• Determination of the effect of nutrient intake during early-gestation on the occurrence of dystocia in nulliparous beef heifer calving at 2 years of age
  • Assessment of the usefulness and ease of pelvic area measurement in these heifers as an aid to minimise the risk of dystocia resulting from the nutritional regimes imposed and investigation of the association between maternal hormones, indicative of placental functional capacity and metabolites, to be used as indicators of fetal well-being and of dietary supplementation requirements
  • Determination of milk intake of the calf during the first 6 months of life and growth rates to 12 months of age
  • Assessment of effects upon calving to conception interval and effects upon reproductive organ development and development of following offspring


  1. Tools for providing clear nutritional advice to farmers and vets: The provision of this robust data set will enable the development of tools (via assessment of suitable blood metabolites or hormones) that provide clear evidence of nutritional well- being or requirement, to both the pre-mating and the pregnant heifer and effects on calving ease
  2. How nutrition can meet the challenge of reducing greenhouse gas emissions: We will deliver data on how to increase productivity by increasing the kg of beef produced per ha which will reduce the greenhouse gas emission per animal. The project is also focussed around the grass production system
  3. The Low carbon farm: Increased efficiency of production per animal decreases the carbon footprint. This research on the effect of in utero protein on birth weight, milk intake, calf growth, reproductive performance, and carcass traits on the current and a subsequent generation is essential to this increased efficiency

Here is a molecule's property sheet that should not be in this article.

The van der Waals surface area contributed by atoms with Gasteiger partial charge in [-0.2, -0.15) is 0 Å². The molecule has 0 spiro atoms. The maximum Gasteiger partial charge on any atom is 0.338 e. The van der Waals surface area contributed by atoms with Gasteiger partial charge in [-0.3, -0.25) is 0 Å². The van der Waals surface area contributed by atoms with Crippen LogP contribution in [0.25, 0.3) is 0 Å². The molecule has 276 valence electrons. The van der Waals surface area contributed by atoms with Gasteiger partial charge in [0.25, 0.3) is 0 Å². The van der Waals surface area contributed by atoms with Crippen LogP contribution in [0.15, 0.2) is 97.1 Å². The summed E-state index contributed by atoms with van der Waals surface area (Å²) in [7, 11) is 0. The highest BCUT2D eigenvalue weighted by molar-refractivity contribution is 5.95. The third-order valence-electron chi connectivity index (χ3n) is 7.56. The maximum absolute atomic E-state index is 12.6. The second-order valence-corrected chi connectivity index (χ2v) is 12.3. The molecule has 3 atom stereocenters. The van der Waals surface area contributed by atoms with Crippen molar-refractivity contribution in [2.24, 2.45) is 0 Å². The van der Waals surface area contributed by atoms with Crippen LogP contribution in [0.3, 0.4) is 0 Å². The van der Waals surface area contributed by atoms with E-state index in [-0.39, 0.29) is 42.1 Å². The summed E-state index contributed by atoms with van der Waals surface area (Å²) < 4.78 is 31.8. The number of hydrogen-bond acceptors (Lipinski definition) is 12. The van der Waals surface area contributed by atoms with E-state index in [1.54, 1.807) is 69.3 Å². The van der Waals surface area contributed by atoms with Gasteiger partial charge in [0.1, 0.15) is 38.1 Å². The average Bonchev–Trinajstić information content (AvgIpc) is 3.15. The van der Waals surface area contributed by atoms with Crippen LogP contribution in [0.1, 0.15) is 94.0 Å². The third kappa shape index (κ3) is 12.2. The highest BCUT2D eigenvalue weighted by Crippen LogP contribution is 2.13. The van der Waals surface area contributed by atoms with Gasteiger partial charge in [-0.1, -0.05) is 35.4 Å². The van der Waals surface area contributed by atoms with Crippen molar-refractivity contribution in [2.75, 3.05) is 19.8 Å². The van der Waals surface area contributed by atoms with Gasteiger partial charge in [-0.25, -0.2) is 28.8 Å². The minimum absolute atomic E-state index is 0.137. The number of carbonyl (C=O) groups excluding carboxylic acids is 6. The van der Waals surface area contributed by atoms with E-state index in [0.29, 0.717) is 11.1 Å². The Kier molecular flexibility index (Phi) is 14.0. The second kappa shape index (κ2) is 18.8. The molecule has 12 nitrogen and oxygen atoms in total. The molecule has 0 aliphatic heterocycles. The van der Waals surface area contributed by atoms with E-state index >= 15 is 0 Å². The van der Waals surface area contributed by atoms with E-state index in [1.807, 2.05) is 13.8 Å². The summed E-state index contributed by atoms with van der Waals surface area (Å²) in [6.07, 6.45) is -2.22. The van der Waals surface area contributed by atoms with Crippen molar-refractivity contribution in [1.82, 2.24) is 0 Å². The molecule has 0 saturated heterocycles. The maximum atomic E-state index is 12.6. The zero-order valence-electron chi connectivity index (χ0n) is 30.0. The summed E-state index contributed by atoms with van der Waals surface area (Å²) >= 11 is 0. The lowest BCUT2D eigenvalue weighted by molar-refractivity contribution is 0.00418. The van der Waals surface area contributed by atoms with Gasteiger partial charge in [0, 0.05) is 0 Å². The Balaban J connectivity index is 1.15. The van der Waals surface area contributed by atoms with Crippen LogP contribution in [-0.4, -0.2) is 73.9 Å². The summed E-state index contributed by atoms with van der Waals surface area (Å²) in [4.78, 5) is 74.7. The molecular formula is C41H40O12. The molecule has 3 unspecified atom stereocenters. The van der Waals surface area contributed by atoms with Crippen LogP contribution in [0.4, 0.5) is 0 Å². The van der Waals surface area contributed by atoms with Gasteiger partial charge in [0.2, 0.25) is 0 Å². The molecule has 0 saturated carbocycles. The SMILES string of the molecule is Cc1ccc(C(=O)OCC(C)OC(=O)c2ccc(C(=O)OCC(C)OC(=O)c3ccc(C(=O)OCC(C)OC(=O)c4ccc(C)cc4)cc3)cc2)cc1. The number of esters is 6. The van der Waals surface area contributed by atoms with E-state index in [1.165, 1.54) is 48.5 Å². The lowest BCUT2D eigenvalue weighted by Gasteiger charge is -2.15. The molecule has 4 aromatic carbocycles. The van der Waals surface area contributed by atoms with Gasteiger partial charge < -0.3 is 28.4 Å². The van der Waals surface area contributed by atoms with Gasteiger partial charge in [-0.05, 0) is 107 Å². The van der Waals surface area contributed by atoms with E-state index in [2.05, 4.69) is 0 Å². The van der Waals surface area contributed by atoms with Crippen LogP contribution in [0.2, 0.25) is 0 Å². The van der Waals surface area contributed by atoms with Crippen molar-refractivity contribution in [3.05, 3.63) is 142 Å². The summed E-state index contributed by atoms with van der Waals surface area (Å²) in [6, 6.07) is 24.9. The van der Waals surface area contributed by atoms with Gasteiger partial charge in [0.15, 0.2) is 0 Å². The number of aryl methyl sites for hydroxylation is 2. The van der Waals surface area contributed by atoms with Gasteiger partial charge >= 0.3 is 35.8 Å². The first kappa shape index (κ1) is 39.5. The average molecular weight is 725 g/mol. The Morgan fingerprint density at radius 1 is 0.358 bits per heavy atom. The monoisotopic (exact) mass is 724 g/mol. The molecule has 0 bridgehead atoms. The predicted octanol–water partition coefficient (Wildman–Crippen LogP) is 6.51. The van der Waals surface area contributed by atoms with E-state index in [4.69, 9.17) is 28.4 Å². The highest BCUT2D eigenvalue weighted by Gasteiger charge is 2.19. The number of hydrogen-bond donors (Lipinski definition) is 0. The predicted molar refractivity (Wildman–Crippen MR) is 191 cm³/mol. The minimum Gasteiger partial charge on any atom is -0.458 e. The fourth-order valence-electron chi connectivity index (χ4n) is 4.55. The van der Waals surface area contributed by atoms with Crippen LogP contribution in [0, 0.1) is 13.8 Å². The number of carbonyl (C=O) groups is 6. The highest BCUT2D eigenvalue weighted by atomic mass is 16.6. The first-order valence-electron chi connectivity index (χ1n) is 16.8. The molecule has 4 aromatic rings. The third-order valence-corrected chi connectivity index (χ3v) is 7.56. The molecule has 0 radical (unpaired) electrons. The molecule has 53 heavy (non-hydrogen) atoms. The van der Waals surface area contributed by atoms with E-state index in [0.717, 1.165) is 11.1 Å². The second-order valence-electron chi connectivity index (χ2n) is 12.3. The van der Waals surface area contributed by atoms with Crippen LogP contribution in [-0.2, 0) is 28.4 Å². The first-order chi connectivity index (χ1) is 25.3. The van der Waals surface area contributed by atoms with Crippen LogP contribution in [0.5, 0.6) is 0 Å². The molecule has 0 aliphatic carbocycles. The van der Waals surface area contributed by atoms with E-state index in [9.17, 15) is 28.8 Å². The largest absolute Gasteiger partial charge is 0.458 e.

Two groups of heifers will be randomly allocated to a high (H;21% crude protein) or low (L11% crude protein) protein diet from 60 days prior to conception. These 2 dietary regimes reflect the normal range of protein intake of cattle out to pasture. Heifers will be mated to a single bull with known EBVs using AI after synchronisation. Then half of the heifers will be switched to a high or low protein diet at turn out 18 days after conception i.e. coincident with uterine attachment, thus giving 4 nutritional groups i.e. HH, HL, LL, LH (n=12 /group).

All animals will undergo, blood collection for hormone and metabolite analysis each month from initiation of trial and, ultrasound scanning to determine fetal growth, heart size and functional exchange capacity together with Doppler wave form assessment of MUA blood flow monthly during gestation.

At calving morphological dimensions of the calf, blood from dam and calf as well as colostrum will be sampled. Milk intake and growth of the calves will be assessed monthly until weaning. Calves will be assessed for age at puberty and measures of reproductive organ development. Bull offspring will be slaughtered at maturity and brain, heart, kidney, muscle and all adipose tissue depots will be taken for subsequent histological, gene expression, epigenetic and protein assessment. Heifer offspring will be mated to investigate effects on in utero protein on development of the second generation of the herd.